Massively parallel multiplex DNA sequencing for specimen identification using an Illumina MiSeq platform.

Shokralla S, Porter TM, Gibson JF, Dobosz R, Janzen DH, Hallwachs W, Golding GB, Hajibabaei M - Sci Rep (2015)

Results of both Sanger and Illumina MiSeq sequencing of 1,010 individual arthropods from a single Malaise trap sample.(A) Overall success of generating COI DNA sequences via Sanger sequencing for each of eleven 96-well specimen plates. (B) Overall success of generating COI DNA sequences via Illumina MiSeq sequencing for each of eleven plates. For (A) and (B), number of individuals per plate producing a COI sequence are shaded dark below, with unsuccessful individuals above. (C) Number of unique COI DNA sequences produced via Illumina MiSeq sequencing for each individual.
© Copyright Policy - open-access
Related In: Results  -  Collection

License
Show All Figures
getmorefigures.php?uid=PMC4401116&req=5

f1: Results of both Sanger and Illumina MiSeq sequencing of 1,010 individual arthropods from a single Malaise trap sample.(A) Overall success of generating COI DNA sequences via Sanger sequencing for each of eleven 96-well specimen plates. (B) Overall success of generating COI DNA sequences via Illumina MiSeq sequencing for each of eleven plates. For (A) and (B), number of individuals per plate producing a COI sequence are shaded dark below, with unsuccessful individuals above. (C) Number of unique COI DNA sequences produced via Illumina MiSeq sequencing for each individual.
Mentions: The standard 5′ end of the COI region was amplified for each individual DNA template using the primers LCO1490 and HCO219827. These amplicons were sequenced via standard Sanger protocols. A total of 537 individuals (53.2%) produced a full-length (>500 bp) sequence via Sanger sequencing (Fig. 1A). Sanger sequencing success ranged from 12.0% (plate 9) up to 91.3% (plate 4). A total of 983 individuals (97.3%) produced at least one full-length sequence via Illumina MiSeq sequencing (Fig. 1B). The same region of COI was amplified for all individual DNA templates in two smaller, overlapping fragments using Ill_LCO1490 x Ill_C_R and Ill_B_F x Ill_HCO2198 primer sets respectively. The two fragments overlap by 82 bp. All generated amplicons were dual indexed with unique 5-mer multiple identifiers (MIDs) from both directions. The generated amplicons were pooled in groups and re-dual indexed and sequenced on half of a single Illumina MiSeq flowcell using a V3 Miseq sequencing kit (300 bp × 2). A total of 18,873,718 Illumina paired-end reads were filtered for quality and length. Across each of the eleven 96-well plates, a total of 10,480,349 raw FC fragment reads were Illumina paired-end sequenced (mean - 952,759 reads per plate) and a total of 8,393,369 raw BR fragment reads were sequenced (mean - 763,034 reads per plate). For each of the eleven plates, the raw paired-end reads for the FC fragment and, separately for the BR fragment, were merged with a minimum overlap of 25 bp. A total of 9,652,825 paired FC reads (mean - 877,530 paired reads per plate) and a total of 6,020,424 paired BR reads (mean 547,311 paired reads per plate) were retained for further processing. After MID sorting and primer trimming, putative chimeric sequences were removed along with identical duplicate sequences using a 99% sequence similarity cutoff. The two fragments of each individual were paired, requiring a minimum of 80 bp overlap; a maximum of 0.02 (2%) mismatches were allowed in the overlap region. An average of 5,868 (range 5,166 – 6,577) full-length sequences were produced for each individual. Following de-replication of identical sequences, the number of unique, abundant sequences (>10% of total sequences per individual) recovered for each individual ranged from zero to six. Illumina MiSeq sequencing success ranged from 92.2% (plate 10) up to 100% (plates 2, 4, and 8). A total of 794 individuals (78.6%) produced exactly one unique full-length assembled COI sequence via Illumina MiSeq sequencing (Fig. 1C).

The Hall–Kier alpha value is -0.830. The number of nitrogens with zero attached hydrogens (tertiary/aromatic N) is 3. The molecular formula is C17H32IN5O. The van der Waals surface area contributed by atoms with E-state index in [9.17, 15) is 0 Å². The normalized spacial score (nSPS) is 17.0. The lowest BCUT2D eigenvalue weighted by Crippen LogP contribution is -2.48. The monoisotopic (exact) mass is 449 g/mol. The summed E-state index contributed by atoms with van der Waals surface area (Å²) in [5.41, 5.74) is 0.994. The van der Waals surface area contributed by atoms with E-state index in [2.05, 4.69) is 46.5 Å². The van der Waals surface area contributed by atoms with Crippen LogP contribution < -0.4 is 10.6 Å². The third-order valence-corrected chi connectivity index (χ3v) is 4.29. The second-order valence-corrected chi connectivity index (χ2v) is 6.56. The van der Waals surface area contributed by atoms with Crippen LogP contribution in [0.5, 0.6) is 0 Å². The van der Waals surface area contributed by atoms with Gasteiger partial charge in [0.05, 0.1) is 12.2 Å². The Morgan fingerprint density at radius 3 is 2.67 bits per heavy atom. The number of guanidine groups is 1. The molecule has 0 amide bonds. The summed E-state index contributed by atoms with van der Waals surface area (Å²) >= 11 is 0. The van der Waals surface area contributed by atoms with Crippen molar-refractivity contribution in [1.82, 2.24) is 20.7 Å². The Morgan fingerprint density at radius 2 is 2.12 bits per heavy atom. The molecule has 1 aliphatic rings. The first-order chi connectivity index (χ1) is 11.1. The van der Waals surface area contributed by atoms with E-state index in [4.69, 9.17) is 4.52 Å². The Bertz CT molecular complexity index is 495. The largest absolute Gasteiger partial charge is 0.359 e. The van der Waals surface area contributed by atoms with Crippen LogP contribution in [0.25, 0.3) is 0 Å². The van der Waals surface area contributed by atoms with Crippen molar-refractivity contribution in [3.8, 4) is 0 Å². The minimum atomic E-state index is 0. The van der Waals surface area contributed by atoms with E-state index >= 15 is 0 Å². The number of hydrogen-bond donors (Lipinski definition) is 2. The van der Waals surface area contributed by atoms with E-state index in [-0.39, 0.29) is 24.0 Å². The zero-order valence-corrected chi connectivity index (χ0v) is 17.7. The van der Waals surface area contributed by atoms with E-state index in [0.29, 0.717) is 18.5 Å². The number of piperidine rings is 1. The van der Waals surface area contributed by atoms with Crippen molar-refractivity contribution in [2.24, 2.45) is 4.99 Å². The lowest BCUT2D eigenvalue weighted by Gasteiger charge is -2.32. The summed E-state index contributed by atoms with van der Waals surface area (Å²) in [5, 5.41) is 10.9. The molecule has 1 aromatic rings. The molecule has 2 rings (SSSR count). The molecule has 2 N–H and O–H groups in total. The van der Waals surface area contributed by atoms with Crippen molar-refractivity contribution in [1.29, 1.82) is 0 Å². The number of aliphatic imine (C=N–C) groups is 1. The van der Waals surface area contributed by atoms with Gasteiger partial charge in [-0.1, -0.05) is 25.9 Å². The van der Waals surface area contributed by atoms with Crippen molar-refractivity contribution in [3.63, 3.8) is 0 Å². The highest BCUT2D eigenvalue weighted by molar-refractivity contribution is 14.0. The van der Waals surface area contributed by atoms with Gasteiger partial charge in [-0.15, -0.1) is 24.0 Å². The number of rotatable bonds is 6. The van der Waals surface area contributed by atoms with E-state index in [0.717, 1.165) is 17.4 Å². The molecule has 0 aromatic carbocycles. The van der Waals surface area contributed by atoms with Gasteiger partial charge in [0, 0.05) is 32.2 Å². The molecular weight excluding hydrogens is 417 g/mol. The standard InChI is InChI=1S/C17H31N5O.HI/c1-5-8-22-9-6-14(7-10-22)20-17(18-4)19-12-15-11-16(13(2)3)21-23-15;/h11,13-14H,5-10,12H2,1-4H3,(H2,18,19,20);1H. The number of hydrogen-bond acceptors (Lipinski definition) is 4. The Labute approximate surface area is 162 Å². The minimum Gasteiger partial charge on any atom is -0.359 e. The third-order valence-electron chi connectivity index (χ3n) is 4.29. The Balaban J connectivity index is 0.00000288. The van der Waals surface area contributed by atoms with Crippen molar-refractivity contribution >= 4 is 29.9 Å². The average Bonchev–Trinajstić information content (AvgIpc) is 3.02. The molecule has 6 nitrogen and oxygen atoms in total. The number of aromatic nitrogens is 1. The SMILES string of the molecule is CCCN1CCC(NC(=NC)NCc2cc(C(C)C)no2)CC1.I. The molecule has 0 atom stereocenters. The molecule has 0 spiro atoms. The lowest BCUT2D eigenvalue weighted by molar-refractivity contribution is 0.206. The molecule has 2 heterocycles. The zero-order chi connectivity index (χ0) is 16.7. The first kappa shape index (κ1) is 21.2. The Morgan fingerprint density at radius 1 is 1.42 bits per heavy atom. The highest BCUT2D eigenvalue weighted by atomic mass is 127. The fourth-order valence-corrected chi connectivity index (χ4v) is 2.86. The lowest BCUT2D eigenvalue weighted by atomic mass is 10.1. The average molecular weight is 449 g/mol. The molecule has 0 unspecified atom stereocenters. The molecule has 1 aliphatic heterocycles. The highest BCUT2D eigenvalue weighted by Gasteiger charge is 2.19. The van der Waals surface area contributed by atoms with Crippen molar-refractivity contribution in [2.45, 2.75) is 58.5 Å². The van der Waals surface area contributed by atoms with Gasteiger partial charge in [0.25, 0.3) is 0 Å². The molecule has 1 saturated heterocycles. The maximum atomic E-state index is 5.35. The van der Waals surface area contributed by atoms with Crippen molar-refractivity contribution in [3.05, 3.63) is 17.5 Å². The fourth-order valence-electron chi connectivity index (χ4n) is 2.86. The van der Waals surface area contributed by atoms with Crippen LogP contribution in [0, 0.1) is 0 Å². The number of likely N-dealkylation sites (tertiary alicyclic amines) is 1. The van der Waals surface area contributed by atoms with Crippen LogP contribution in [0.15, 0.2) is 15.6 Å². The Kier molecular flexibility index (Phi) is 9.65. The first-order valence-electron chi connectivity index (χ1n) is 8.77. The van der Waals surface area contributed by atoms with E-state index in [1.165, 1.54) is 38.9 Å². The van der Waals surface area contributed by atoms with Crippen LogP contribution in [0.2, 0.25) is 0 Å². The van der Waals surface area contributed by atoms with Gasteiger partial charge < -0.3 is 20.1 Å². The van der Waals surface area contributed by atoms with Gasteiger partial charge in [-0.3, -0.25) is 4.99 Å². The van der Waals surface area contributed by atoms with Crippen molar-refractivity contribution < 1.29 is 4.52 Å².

Bottom Line: Here, we present a scalable double dual-indexing approach using an Illumina Miseq platform to sequence DNA barcode markers.We achieved 97.3% success by using half of an Illumina Miseq flowcell to obtain 658 base pairs of the cytochrome c oxidase I DNA barcode in 1,010 specimens from eleven orders of arthropods.Our approach recovers a greater proportion of DNA barcode sequences from individuals than does conventional Sanger sequencing, while at the same time reducing both per specimen costs and labor time by nearly 80%.

View Article: PubMed Central - PubMed

Affiliation: Department of Integrative Biology and Biodiversity Institute of Ontario, University of Guelph, 50 Stone Road East, Guelph, ON, Canada N1G 2W1.

ABSTRACT
Genetic information is a valuable component of biosystematics, especially specimen identification through the use of species-specific DNA barcodes. Although many genomics applications have shifted to High-Throughput Sequencing (HTS) or Next-Generation Sequencing (NGS) technologies, sample identification (e.g., via DNA barcoding) is still most often done with Sanger sequencing. Here, we present a scalable double dual-indexing approach using an Illumina Miseq platform to sequence DNA barcode markers. We achieved 97.3% success by using half of an Illumina Miseq flowcell to obtain 658 base pairs of the cytochrome c oxidase I DNA barcode in 1,010 specimens from eleven orders of arthropods. Our approach recovers a greater proportion of DNA barcode sequences from individuals than does conventional Sanger sequencing, while at the same time reducing both per specimen costs and labor time by nearly 80%. In addition, the use of HTS allows the recovery of multiple sequences per specimen, for deeper analysis of genetic variation in target gene regions.

No MeSH data available.


Related in: MedlinePlus